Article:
Interventional Response of Hospital and Health Services to the Mental Health Effects of Viral Outbreaks on Health Professionals

Grace Branjerdporn*, Candice Bowman, Sean Kenworthy, Nicolas J.C. Stapelberg

*Corresponding author for this work

Research output: Contribution to journalReview articleResearchpeer-review

5 Citations (Scopus)
23 Downloads (Pure)


The aim of this integrative review was to examine the impact of past viral epidemics on staff mental health interventional responses, with a specific focus on healthcare provider response in the context of the COVID-19 pandemic. Following PRISMA methodology, databases were searched for relevant articles. A total of 55 articles with a range of methodologies (e.g., commentary papers, cohort studies, qualitative studies) were included to ensure broad coverage of this rapidly emerging research area. The literature showed that many healthcare providers implemented a variety of wellbeing initiatives to support their staff during a viral outbreak. Most of these interventions, however, were not formally evaluated. Interventions included leadership/team support; online psychoeducational resources and updated information on the pandemic; respite spaces; peer support outreach; staff resilience training; telephone hotline support; staff support groups; and individual counseling. Staff were generally supportive of the initiatives offered by hospital and health services, with certain interventions being more appreciated (e.g., staff respite areas). Rapid, locally, and culturally appropriate workplace-based responses may counter the negative mental health impact on staff; but a stepped response is required for a smaller number of staff at risk of mental illness, or those with pre-existing mental illness. Systematic Review Registration: Unique Identifier: CRD42020222761.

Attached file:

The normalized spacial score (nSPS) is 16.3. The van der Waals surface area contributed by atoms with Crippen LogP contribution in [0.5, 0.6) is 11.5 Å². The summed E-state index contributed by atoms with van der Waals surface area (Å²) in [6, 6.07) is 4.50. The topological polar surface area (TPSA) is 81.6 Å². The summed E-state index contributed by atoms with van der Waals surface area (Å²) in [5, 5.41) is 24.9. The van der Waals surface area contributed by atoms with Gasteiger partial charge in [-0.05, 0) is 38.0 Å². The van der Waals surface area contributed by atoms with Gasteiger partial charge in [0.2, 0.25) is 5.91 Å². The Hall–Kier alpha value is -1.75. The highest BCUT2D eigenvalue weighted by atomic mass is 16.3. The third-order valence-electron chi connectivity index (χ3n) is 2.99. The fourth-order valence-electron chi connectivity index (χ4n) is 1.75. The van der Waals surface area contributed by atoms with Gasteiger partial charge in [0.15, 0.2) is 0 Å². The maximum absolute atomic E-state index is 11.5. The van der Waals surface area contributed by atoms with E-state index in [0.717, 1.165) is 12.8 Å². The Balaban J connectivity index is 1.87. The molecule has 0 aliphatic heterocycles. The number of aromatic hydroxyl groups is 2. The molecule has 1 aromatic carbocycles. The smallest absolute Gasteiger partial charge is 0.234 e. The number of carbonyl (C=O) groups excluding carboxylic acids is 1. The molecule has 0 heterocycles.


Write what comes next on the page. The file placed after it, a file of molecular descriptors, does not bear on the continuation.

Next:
Original languageEnglish
Article number812365
JournalFrontiers in Psychiatry
Publication statusPublished - 22 Feb 2022


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